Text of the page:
Sumit Batheja builds his story on a stunning concept. While India is slowly warming up to the LGBTQIA+ community and their stories are finding their way into Bollywood, it is mostly confined to the younger generation. The parents do the ‘coming-of-age’ bit while the child comes out as gay/lesbian/trans. Here he flips the scene and the mother is the one who comes out as a lesbian. In a country where traditionally mothers are worshipped as gods and treated as servants who seldom have any say in anything, this is quite a ‘brave’ concept to pull off. But the problem is, the writer and the director get smug after cracking the concept and then play it too safe, turning the brave into the bland. Batheja’s treatment is similar to what he did in Jug Jugg Jeeyo — serving a serious concept, wrapped in song and dance. While Jug Jugg Jeeyo was entertaining, this one fails to create the right balance.
Pallavi is the quintessential middle-class Bollywood mother, dutifully serving the children and the husband, having no agency of her own. Her existence and identity seems to be dependent on the people around her. She is a great cook, a perfect homemaker, and also a helpful and loving neighbour. But since Pallavi is also Madhuri Dixit, she is also a great garba dancer and her makeup is always on fleek, even when she is sleeping. She is too perfect and hence her ‘flaws’ comes across as more pronounced. But her coming out seems too contrived — her accepting her own sexual identity seems too abrupt, without any compelling backstory propelling her towards it. While all her family members essentially remain the same people, self-centred and using Pallavi as their support system, their ‘coming-of age’ and ‘accepting’ her seems forced.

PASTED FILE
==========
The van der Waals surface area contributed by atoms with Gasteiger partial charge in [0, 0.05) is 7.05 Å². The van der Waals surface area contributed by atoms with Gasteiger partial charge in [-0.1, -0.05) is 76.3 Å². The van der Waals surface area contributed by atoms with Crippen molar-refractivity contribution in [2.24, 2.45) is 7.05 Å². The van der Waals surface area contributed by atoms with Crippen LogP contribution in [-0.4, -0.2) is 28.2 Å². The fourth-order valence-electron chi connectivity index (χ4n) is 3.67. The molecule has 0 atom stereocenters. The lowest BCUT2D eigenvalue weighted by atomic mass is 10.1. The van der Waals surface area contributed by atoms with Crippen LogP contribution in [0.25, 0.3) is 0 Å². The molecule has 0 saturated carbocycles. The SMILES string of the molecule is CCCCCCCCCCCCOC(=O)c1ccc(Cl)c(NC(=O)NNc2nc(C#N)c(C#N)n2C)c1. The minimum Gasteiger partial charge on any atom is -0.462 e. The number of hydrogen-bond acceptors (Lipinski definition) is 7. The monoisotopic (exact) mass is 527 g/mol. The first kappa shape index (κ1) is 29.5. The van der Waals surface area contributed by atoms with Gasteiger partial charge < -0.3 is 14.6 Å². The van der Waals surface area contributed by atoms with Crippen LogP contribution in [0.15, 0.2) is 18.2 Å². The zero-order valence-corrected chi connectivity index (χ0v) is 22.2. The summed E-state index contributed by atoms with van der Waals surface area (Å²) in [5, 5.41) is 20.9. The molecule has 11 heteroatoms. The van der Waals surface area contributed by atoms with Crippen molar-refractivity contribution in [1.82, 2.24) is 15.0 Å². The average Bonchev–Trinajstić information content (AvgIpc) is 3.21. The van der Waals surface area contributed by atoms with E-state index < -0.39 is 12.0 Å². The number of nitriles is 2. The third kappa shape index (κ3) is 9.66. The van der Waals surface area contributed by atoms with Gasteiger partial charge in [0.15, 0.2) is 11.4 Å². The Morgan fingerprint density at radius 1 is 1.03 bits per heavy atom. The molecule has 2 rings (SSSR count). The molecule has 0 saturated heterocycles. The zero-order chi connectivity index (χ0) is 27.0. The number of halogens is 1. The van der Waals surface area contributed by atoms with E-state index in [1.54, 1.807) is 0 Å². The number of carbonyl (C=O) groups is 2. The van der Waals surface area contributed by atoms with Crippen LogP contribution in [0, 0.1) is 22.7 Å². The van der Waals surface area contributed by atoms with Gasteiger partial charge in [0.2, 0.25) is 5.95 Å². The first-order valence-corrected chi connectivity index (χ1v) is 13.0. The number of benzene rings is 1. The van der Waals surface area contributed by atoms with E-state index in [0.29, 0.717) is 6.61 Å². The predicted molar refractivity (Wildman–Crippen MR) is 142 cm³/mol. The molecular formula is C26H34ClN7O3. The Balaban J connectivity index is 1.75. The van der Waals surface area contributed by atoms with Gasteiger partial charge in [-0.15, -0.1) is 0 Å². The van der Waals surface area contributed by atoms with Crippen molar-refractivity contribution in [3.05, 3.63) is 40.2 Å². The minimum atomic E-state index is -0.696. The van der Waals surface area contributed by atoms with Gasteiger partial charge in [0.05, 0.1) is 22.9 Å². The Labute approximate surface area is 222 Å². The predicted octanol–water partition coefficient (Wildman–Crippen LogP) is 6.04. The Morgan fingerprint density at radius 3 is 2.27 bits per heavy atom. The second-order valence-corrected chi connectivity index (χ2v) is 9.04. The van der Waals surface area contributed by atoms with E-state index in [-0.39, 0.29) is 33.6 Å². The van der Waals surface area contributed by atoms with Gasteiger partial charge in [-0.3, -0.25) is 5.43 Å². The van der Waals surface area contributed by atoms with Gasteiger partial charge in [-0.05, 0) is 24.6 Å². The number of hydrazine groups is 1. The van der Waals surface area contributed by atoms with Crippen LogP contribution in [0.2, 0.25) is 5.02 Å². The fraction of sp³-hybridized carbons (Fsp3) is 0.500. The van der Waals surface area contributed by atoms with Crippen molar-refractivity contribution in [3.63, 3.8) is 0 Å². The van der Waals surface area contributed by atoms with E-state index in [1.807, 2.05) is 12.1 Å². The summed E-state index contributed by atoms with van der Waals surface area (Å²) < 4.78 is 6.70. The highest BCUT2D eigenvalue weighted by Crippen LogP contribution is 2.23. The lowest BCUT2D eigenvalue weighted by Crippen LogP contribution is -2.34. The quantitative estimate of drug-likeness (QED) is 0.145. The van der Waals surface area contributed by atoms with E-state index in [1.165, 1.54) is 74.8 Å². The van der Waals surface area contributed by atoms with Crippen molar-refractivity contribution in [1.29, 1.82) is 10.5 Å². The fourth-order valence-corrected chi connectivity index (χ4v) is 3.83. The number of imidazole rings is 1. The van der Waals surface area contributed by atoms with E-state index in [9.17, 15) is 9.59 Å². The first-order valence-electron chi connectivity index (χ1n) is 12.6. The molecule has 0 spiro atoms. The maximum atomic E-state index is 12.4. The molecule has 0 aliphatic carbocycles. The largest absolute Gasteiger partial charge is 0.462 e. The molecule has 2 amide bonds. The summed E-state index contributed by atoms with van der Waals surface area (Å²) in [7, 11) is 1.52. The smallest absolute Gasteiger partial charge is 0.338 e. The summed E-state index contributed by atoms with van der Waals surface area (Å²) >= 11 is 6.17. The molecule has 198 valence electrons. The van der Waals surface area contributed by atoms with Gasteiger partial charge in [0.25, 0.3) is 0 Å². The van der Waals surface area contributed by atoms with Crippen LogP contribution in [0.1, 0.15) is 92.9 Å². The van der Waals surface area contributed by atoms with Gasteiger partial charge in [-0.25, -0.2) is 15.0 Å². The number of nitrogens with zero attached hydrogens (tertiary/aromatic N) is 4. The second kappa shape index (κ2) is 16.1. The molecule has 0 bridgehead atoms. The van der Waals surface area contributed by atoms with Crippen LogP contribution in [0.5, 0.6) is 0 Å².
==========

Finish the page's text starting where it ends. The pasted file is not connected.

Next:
The English spouting NRI couple, who are more regressive than this Guajarati family is used as a stereotype and to evoke repulsion. In one scene, Sheeba’s character asks if the tea is made by a menstruating woman as she and her husband don’t have food touched, made, served by them. One wonders, if a woman with such a traditional/regressive value system would actually make menstruation, which is considered a taboo topic, part of a dinner table conversation. It just doesn’t add up. In another scene, Gajraj Rao’s character proudly announces that theirs is a family of ‘virgins’. Apparently, he has no clue about the word (the word doesn’t even rhyme with anything else…one wonders what word he mistook it for). It is just a mindless attempt at a joke that hardly lands. In one scene, this character is given another rather embarrassing moment when he consumes ‘Sambhogra’ — borders on the cringe. The only two scenes where the writing sparkles is the conversation among the women on the ropeway car and the lie detector scene. Sheeba is fiery and her dialogues are to the point. There is even a hint of smart writing and wit where Pallavi asks the meaning of being a lesbian and claiming she doesn’t fit into the said definition. But mostly, the writing remains preachy and banal and fails to do justice to the concept.